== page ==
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Tagging Along with a TEAM of Kids



Whenever I venture out into the galleries, it always makes me smile when I pass a gaggle of school kids on a student tour. Whether they’re huddled around an artwork interacting with a docent, sprawled around a gallery taking notes or sketching, or commenting on the sights they see as they heft stools from one stop to the next, there is a decidedly different feeling that kids bring to the museum—an almost palpable vibration of anticipation and excitement. Kid energy.

Groups of school kids looking at Asian art

These groups make me wonder: what does the museum look like through their eyes? Is it overwhelming? Is it weird? What do they find surprising? What do they love? So I asked my colleagues in the Student Programs division if it would be possible to tag along on a tour and talk to our young visitors. They were wonderfully obliging, and so on a rainy Monday morning, I joined a group from Talcott Elementary School.

Now to be fair, these 5th graders were not museum newbies. They were part of the TEAM program. TEAM, which stands for Thinking Experiences at the Museum, is a program in which the Art Institute partners with twenty Chicago Public Schools 4th and 5th grade classes to help teachers incorporate art into their curriculum and help students develop their critical thinking skills through art. The program involves two museum visits for the students, classroom visits for the museum educator, and training exclusively for the teachers. So this was not the first rodeo for these kids; they were practiced museumgoers, but still they had that pure energy and excitement I was hoping for.

Group of school kids with museum educator in the galleries of African art

The students and their teacher, Cintia Rodriguez, met in the Ryan Education Center with Kyle Johanson, a TEAM museum educator who has worked with the class throughout the year. After grabbing collapsible stools, the group headed out on their journey. It was a packed couple of hours: an initial circle time to share what they were each excited to see, a discussion of a Mali ritual object in the galleries of African art, time in the Ando Gallery with contemporary artist Xu Longsen’s installation Light of Heaven, and finally some time talking and sketching with modern Japanese portrait prints.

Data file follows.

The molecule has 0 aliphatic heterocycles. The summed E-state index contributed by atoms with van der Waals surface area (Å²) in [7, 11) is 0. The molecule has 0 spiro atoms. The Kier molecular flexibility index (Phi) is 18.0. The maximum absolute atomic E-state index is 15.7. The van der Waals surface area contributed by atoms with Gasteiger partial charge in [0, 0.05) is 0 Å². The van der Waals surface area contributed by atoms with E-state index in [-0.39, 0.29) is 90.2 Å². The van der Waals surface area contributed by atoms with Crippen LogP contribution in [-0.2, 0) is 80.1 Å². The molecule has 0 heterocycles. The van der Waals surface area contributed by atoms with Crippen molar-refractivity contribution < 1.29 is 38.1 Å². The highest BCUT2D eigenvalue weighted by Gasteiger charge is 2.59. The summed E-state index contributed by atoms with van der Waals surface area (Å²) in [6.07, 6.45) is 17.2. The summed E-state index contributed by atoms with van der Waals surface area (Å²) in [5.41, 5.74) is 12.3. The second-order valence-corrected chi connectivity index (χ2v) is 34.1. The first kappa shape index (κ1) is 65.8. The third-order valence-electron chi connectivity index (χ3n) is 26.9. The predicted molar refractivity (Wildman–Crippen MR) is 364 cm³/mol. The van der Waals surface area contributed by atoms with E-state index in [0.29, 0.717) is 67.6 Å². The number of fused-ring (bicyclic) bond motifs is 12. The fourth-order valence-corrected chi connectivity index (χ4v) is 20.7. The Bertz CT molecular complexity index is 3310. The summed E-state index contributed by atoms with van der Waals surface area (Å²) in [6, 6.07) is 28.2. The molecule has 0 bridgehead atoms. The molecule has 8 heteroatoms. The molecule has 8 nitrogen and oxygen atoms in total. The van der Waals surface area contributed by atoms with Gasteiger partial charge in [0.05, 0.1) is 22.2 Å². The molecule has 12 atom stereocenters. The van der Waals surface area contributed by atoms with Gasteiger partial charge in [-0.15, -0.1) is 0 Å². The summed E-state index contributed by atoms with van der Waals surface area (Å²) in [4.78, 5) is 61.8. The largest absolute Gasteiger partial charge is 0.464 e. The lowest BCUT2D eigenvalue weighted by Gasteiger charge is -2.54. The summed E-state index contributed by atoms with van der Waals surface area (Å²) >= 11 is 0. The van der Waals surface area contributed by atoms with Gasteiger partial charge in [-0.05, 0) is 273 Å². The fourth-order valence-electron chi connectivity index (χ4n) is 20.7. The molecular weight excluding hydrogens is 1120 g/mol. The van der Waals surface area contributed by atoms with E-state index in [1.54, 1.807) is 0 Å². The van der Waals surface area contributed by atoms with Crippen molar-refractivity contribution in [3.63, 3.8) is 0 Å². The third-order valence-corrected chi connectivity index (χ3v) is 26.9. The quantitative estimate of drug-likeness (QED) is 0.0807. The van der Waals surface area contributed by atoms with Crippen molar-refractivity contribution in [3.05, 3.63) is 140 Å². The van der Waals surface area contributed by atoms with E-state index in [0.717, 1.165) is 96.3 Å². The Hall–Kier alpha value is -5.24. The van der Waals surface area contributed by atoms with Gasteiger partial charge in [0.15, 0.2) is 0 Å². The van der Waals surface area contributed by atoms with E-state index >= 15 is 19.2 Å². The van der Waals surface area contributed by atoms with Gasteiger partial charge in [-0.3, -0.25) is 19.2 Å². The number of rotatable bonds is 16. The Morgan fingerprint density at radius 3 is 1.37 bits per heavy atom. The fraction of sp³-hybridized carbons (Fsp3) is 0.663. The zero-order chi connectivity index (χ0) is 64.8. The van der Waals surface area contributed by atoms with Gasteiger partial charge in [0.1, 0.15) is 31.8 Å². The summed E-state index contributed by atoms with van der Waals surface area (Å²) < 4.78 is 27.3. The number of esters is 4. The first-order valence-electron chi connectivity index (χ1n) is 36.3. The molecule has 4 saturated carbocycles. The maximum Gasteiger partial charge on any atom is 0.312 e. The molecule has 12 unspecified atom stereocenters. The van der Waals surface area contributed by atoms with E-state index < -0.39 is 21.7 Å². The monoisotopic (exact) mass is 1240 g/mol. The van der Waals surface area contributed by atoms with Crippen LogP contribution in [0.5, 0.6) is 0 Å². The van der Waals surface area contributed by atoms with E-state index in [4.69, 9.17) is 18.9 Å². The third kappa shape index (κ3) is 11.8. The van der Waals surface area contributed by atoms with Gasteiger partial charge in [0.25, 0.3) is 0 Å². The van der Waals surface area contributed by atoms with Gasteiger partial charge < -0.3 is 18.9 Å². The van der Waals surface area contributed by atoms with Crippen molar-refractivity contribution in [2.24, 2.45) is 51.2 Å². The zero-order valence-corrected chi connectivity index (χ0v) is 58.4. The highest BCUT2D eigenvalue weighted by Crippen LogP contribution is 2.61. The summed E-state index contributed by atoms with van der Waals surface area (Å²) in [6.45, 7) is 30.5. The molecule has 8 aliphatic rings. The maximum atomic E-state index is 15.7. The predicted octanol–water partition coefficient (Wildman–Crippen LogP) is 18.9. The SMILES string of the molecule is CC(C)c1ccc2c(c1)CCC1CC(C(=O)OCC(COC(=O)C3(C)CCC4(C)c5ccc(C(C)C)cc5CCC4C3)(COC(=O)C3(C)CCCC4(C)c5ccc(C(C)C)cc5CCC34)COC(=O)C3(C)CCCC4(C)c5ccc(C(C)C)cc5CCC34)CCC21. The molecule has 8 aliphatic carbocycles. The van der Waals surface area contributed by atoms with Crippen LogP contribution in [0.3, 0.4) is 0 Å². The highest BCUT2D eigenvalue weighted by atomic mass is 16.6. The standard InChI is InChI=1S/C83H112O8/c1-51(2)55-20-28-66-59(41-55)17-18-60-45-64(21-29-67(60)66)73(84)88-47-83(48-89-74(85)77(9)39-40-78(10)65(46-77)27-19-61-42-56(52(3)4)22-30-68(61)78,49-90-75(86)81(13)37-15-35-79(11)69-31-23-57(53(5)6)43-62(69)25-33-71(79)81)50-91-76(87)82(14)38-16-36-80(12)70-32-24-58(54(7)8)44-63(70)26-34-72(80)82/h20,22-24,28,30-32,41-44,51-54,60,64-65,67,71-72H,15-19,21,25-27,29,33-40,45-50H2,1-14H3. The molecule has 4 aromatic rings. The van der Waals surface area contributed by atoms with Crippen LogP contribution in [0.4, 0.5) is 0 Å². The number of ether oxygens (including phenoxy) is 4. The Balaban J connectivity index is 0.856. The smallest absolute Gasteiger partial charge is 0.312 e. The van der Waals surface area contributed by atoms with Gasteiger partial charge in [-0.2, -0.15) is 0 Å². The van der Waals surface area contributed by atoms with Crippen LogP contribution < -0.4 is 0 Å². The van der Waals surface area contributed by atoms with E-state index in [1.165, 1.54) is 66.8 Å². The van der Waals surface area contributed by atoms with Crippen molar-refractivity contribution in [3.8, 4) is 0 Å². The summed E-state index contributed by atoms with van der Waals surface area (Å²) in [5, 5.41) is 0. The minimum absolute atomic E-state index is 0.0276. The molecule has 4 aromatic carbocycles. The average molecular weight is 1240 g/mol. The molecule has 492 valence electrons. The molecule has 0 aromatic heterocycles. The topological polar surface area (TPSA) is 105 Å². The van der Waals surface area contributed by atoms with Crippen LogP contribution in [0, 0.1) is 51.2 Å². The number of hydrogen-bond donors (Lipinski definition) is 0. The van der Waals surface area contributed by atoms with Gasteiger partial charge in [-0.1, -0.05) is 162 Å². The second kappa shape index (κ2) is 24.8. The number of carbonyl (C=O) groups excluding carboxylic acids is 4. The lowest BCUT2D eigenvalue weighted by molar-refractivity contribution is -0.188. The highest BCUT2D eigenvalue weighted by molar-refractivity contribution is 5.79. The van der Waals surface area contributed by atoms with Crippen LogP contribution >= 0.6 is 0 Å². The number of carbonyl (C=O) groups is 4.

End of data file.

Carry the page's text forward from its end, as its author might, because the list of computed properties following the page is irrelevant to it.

Young student holding a drawing he made in an exhibition of Japanese portraits

In each spot they engaged in different activities—applying observation skills, responding in small groups to handed-out questions, and creating their own drawn or written self-portrait. While there was always guidance and direction for every activity, there was also a truly egalitarian spirit of exchange; the kids’ contributions were just as valuable as Kyle’s and Cintia’s.

Three students drawing in the galleries

And the kids had some pretty great contributions—and astute observations! Among my favorites was a comment from one member of the group as we moved from the Modern Wing, through ancient art, and into the Indian and Southeast Asian art, hurtling through time and place just by simply rounding a corner—it’s “like Dr. Who.” It was true; it was both time and place travel. And this was something that the kids mentioned several times—the museum as a unique space where you could experience different cultures and artwork from around the world and across time. Like I said, they were pretty insightful visitors.

Students sit on the floor of the Ando gallery, and one raises their hand.

I was also charmed by the kids’ self-portraits inspired by the Japanese prints. They really ran the gamut. Some were very realistic, some much more fantastical, like the half robot, half monster one student drew. And one student, a girl named Avery, decided that her self-portrait would be a poem. It opened: I am lovely / I am like a sunflower / I am like an ocean.

Young student reading a poem written as a self-portraits

I had a chance to talk to Avery and a few other students, Nayareh and Isabella, more in depth after the morning tour, as they ate their lunches back in the Ryan Learning Center. They shared their favorite works: Nayareh’s was the “gold beads,” Felix Gonzalez-Torres’s Untitled (Golden) (1995), because it was art that you could “feel”; Isabella loved the armor because it “makes [her] feel protected”; and Avery liked the really big paintings and any painting that told a story. If they could have any artwork in their bedroom, Avery would have the Longsen paintings, Nayareh O’Keeffe’s Sky above Clouds IV, and Isabella picked abstract art in general because to her they showed how “everyone is different.”

Thank you so much to Kyle, Cintia, Avery, Nayareh, Isabella, and all the TEAM students from Talcott Elementary. I loved my morning with you all. In fact, I wish I could start every day in this way. As Nayereh summed up the experience, “It’s awesome.”

—Lauren Schultz



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